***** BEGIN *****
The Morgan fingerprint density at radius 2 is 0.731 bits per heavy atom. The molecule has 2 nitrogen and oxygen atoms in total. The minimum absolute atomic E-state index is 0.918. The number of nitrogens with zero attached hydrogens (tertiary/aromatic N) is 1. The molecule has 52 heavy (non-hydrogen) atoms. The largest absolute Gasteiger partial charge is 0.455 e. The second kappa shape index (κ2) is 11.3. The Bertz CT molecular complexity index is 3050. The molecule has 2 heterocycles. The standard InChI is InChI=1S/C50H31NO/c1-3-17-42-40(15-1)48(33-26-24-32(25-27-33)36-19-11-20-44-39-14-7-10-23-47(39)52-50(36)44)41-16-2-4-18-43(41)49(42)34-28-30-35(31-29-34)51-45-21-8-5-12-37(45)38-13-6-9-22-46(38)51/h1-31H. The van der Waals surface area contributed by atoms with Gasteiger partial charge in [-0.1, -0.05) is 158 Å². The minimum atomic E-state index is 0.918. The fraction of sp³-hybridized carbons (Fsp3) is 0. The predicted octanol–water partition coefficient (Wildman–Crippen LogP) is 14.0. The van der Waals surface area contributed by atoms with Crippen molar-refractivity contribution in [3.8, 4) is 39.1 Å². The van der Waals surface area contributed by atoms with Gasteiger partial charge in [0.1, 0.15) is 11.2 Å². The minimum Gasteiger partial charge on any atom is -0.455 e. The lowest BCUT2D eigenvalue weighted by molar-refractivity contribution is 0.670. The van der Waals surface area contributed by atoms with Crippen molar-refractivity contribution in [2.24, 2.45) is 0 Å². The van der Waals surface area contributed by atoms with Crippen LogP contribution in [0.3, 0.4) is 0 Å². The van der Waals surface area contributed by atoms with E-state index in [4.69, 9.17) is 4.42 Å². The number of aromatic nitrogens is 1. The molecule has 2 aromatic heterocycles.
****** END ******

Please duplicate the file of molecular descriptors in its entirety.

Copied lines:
The Morgan fingerprint density at radius 2 is 0.731 bits per heavy atom. The molecule has 2 nitrogen and oxygen atoms in total. The minimum absolute atomic E-state index is 0.918. The number of nitrogens with zero attached hydrogens (tertiary/aromatic N) is 1. The molecule has 52 heavy (non-hydrogen) atoms. The largest absolute Gasteiger partial charge is 0.455 e. The second kappa shape index (κ2) is 11.3. The Bertz CT molecular complexity index is 3050. The molecule has 2 heterocycles. The standard InChI is InChI=1S/C50H31NO/c1-3-17-42-40(15-1)48(33-26-24-32(25-27-33)36-19-11-20-44-39-14-7-10-23-47(39)52-50(36)44)41-16-2-4-18-43(41)49(42)34-28-30-35(31-29-34)51-45-21-8-5-12-37(45)38-13-6-9-22-46(38)51/h1-31H. The van der Waals surface area contributed by atoms with Gasteiger partial charge in [-0.1, -0.05) is 158 Å². The minimum atomic E-state index is 0.918. The fraction of sp³-hybridized carbons (Fsp3) is 0. The predicted octanol–water partition coefficient (Wildman–Crippen LogP) is 14.0. The van der Waals surface area contributed by atoms with Crippen molar-refractivity contribution in [3.8, 4) is 39.1 Å². The van der Waals surface area contributed by atoms with Gasteiger partial charge in [0.1, 0.15) is 11.2 Å². The minimum Gasteiger partial charge on any atom is -0.455 e. The lowest BCUT2D eigenvalue weighted by molar-refractivity contribution is 0.670. The van der Waals surface area contributed by atoms with Crippen molar-refractivity contribution in [2.24, 2.45) is 0 Å². The van der Waals surface area contributed by atoms with Crippen LogP contribution in [0.3, 0.4) is 0 Å². The van der Waals surface area contributed by atoms with E-state index in [4.69, 9.17) is 4.42 Å². The number of aromatic nitrogens is 1. The molecule has 2 aromatic heterocycles.